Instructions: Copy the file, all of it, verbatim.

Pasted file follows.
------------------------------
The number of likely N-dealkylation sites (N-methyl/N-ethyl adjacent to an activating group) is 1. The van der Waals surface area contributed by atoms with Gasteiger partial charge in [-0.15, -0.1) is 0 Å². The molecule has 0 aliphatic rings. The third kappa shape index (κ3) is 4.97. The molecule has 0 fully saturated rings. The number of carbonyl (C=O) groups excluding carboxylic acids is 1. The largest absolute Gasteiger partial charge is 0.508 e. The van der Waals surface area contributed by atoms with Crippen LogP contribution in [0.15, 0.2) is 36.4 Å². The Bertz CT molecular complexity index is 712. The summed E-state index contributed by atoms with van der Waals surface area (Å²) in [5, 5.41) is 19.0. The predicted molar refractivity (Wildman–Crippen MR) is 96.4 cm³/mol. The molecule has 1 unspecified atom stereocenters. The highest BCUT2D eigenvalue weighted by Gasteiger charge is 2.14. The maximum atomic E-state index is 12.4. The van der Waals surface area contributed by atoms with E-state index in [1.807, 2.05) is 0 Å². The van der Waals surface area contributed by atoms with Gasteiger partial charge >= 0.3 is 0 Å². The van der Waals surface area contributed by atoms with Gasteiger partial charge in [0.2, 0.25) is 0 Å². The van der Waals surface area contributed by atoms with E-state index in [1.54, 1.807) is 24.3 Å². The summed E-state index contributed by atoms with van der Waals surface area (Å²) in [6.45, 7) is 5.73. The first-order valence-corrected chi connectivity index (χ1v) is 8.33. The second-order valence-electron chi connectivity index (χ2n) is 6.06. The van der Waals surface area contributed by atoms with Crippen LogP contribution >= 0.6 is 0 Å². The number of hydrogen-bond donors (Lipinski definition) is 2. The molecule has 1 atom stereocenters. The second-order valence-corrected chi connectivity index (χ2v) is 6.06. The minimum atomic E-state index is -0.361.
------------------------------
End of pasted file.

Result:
The number of likely N-dealkylation sites (N-methyl/N-ethyl adjacent to an activating group) is 1. The van der Waals surface area contributed by atoms with Gasteiger partial charge in [-0.15, -0.1) is 0 Å². The molecule has 0 aliphatic rings. The third kappa shape index (κ3) is 4.97. The molecule has 0 fully saturated rings. The number of carbonyl (C=O) groups excluding carboxylic acids is 1. The largest absolute Gasteiger partial charge is 0.508 e. The van der Waals surface area contributed by atoms with Crippen LogP contribution in [0.15, 0.2) is 36.4 Å². The Bertz CT molecular complexity index is 712. The summed E-state index contributed by atoms with van der Waals surface area (Å²) in [5, 5.41) is 19.0. The predicted molar refractivity (Wildman–Crippen MR) is 96.4 cm³/mol. The molecule has 1 unspecified atom stereocenters. The highest BCUT2D eigenvalue weighted by Gasteiger charge is 2.14. The maximum atomic E-state index is 12.4. The van der Waals surface area contributed by atoms with E-state index in [1.807, 2.05) is 0 Å². The van der Waals surface area contributed by atoms with Gasteiger partial charge >= 0.3 is 0 Å². The van der Waals surface area contributed by atoms with Gasteiger partial charge in [0.2, 0.25) is 0 Å². The van der Waals surface area contributed by atoms with E-state index in [1.54, 1.807) is 24.3 Å². The summed E-state index contributed by atoms with van der Waals surface area (Å²) in [6.45, 7) is 5.73. The first-order valence-corrected chi connectivity index (χ1v) is 8.33. The second-order valence-electron chi connectivity index (χ2n) is 6.06. The van der Waals surface area contributed by atoms with Crippen LogP contribution >= 0.6 is 0 Å². The number of hydrogen-bond donors (Lipinski definition) is 2. The molecule has 1 atom stereocenters. The second-order valence-corrected chi connectivity index (χ2v) is 6.06. The minimum atomic E-state index is -0.361.